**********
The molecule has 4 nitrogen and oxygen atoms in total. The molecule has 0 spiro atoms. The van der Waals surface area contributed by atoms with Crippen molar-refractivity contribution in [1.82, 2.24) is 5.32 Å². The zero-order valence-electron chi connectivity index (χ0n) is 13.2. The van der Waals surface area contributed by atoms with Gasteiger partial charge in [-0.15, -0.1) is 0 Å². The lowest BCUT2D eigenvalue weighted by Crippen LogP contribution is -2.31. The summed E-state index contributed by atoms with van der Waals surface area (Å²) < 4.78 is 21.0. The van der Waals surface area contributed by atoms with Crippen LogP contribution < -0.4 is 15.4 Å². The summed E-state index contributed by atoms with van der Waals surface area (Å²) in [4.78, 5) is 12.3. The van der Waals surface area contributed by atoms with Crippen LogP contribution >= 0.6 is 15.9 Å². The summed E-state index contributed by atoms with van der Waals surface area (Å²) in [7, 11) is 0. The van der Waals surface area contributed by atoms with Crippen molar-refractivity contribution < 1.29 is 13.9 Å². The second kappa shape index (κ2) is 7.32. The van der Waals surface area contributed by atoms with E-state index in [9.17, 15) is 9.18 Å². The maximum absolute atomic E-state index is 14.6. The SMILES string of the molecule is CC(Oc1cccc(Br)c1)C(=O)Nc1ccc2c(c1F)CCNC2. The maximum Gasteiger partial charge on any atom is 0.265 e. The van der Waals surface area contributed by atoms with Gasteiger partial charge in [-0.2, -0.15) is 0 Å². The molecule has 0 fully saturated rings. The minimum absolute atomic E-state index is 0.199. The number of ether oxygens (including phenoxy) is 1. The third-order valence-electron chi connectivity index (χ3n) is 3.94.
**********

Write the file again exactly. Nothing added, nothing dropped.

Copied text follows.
The molecule has 4 nitrogen and oxygen atoms in total. The molecule has 0 spiro atoms. The van der Waals surface area contributed by atoms with Crippen molar-refractivity contribution in [1.82, 2.24) is 5.32 Å². The zero-order valence-electron chi connectivity index (χ0n) is 13.2. The van der Waals surface area contributed by atoms with Gasteiger partial charge in [-0.15, -0.1) is 0 Å². The lowest BCUT2D eigenvalue weighted by Crippen LogP contribution is -2.31. The summed E-state index contributed by atoms with van der Waals surface area (Å²) < 4.78 is 21.0. The van der Waals surface area contributed by atoms with Crippen LogP contribution < -0.4 is 15.4 Å². The summed E-state index contributed by atoms with van der Waals surface area (Å²) in [4.78, 5) is 12.3. The van der Waals surface area contributed by atoms with Crippen LogP contribution >= 0.6 is 15.9 Å². The summed E-state index contributed by atoms with van der Waals surface area (Å²) in [7, 11) is 0. The van der Waals surface area contributed by atoms with Crippen molar-refractivity contribution < 1.29 is 13.9 Å². The second kappa shape index (κ2) is 7.32. The van der Waals surface area contributed by atoms with E-state index in [9.17, 15) is 9.18 Å². The maximum absolute atomic E-state index is 14.6. The SMILES string of the molecule is CC(Oc1cccc(Br)c1)C(=O)Nc1ccc2c(c1F)CCNC2. The maximum Gasteiger partial charge on any atom is 0.265 e. The van der Waals surface area contributed by atoms with Gasteiger partial charge in [-0.2, -0.15) is 0 Å². The molecule has 0 fully saturated rings. The minimum absolute atomic E-state index is 0.199. The number of ether oxygens (including phenoxy) is 1. The third-order valence-electron chi connectivity index (χ3n) is 3.94.